Edinburgh mosque defends school trips practice

Muslim women who conduct tours at the Central Mosque have defended the practice of inviting school trips to gain an understanding of their faith.

School groups from as far away as Newcastle and Inverness regularly travel to take part in weekly tours around the King Fahd Mosque in Potterrow.

Each group is met by a member of the Muslim Women’s Association of Edinburgh (MWAE) who shows them the building’s main rooms – the main prayer hall, the multi-purpose room and the library.

The only stipulation made is that no shoes are worn in the main prayer hall. No demands are made for 
females to cover up and children are not asked to take part in any religious service.

MWAE treasurer Tasmeen Ali welcomes up to four tour groups a week from a host of bodies such as schools, Scout troops, youth groups, 
churches and universities.

She said: “We make no demands at all, all we ask is that people are respectful as this is a place of worship. The trip is informal and relaxed, there is no indoctrination or lectures at all.

“There is no hatred preached here. The children can look around and see our own children’s projects, we had a school group the other day who admired a presentation on Vikings.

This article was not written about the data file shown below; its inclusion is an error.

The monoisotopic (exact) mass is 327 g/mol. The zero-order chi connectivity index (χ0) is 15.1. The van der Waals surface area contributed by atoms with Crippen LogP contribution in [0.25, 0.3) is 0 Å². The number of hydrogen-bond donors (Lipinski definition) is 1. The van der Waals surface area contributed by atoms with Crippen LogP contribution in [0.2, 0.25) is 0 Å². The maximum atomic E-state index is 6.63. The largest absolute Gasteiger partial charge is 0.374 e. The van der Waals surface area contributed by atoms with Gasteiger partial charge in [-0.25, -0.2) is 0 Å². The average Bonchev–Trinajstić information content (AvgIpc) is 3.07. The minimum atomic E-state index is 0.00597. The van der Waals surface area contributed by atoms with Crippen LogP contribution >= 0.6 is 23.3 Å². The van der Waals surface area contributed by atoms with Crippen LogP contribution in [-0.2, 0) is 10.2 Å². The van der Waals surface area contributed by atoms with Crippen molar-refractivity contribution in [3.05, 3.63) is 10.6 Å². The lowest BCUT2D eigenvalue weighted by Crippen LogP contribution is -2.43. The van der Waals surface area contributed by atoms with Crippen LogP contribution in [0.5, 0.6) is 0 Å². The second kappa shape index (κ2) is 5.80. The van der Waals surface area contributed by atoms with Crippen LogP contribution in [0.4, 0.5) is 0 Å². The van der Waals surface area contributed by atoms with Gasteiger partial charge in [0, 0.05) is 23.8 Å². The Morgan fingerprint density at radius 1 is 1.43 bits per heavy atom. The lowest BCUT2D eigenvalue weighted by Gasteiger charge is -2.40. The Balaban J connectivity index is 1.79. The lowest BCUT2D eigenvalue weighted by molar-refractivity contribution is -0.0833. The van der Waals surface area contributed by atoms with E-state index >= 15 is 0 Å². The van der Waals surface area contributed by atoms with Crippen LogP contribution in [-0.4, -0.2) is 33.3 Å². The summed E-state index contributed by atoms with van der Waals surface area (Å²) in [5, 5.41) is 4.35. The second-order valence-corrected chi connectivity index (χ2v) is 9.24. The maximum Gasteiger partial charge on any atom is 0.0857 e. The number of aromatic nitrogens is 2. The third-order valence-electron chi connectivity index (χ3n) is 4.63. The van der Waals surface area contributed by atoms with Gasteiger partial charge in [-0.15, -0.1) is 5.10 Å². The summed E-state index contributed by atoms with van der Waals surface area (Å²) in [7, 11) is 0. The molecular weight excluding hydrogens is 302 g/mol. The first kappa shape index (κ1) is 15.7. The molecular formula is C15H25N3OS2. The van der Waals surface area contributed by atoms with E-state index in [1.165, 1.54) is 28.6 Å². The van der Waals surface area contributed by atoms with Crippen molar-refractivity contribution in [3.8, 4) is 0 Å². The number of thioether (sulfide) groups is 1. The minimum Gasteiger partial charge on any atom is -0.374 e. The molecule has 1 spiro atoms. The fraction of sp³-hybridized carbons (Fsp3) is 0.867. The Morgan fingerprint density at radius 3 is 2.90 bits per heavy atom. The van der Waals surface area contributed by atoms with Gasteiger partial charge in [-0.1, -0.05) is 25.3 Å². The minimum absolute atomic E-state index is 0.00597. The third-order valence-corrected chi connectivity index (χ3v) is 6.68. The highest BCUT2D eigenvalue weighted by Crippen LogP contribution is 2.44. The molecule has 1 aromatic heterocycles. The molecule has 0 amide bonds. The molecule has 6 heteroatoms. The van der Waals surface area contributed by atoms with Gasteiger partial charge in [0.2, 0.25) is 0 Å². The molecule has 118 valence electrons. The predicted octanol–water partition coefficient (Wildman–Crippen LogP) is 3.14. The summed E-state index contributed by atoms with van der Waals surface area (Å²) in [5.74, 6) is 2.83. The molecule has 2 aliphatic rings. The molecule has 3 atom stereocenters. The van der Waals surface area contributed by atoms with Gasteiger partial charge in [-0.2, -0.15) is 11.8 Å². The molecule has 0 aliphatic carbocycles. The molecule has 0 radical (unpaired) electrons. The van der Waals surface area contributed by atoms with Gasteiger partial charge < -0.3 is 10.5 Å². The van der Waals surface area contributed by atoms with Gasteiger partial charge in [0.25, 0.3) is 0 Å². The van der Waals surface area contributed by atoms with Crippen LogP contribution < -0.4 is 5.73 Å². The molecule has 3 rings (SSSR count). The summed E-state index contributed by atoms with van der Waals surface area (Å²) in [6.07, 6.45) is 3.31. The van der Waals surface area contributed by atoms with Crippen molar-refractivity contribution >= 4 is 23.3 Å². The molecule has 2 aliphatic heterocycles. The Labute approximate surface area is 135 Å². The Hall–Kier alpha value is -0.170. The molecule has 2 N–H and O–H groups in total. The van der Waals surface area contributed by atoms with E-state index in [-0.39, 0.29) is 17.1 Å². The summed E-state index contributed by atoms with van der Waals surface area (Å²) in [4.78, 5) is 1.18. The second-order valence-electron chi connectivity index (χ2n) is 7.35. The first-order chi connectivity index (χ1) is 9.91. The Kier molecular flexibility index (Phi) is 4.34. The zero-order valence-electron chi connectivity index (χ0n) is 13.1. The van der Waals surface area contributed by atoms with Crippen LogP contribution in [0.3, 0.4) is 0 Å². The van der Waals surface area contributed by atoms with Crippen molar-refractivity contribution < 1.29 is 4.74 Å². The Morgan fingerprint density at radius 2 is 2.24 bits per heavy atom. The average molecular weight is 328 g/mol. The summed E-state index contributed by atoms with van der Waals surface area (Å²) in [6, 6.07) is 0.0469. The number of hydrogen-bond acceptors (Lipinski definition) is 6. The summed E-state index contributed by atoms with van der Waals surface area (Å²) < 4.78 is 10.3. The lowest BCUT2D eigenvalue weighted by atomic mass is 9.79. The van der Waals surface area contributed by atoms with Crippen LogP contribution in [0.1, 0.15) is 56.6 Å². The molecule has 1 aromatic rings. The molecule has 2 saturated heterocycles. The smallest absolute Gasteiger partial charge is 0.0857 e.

“When we conduct the tours we mainly answer questions from the children, we do not force anything upon them.”

The Central Mosque has found itself at the centre of a row this week after 28 Newtongrange Primary children from a group of 90 were withdrawn from a visit due to some parents’ fears over safety following the terrorist murder of soldier Lee Rigby in Woolwich.

Others have meanwhile told how they felt it was not a fun thing for children as young as five years old to take part in while others stated concerns following the Willowbrae shooting of Mohammed Omar Abdi and his links to the mosque.

MWAE chair Zareen Taj said: “It is sad for us to hear these things. A criminal should be recognised as a criminal but instead many choose to demonise Islam. Nobody believes that Norwegians are terrorists because of the actions of Anders Breivik, do they?

“We do not approach the school groups to come and visit us, they do so themselves and they keep coming back. They wouldn’t do so if we were preaching hate or pushing an agenda.”

The Scotsman, 7 June 2013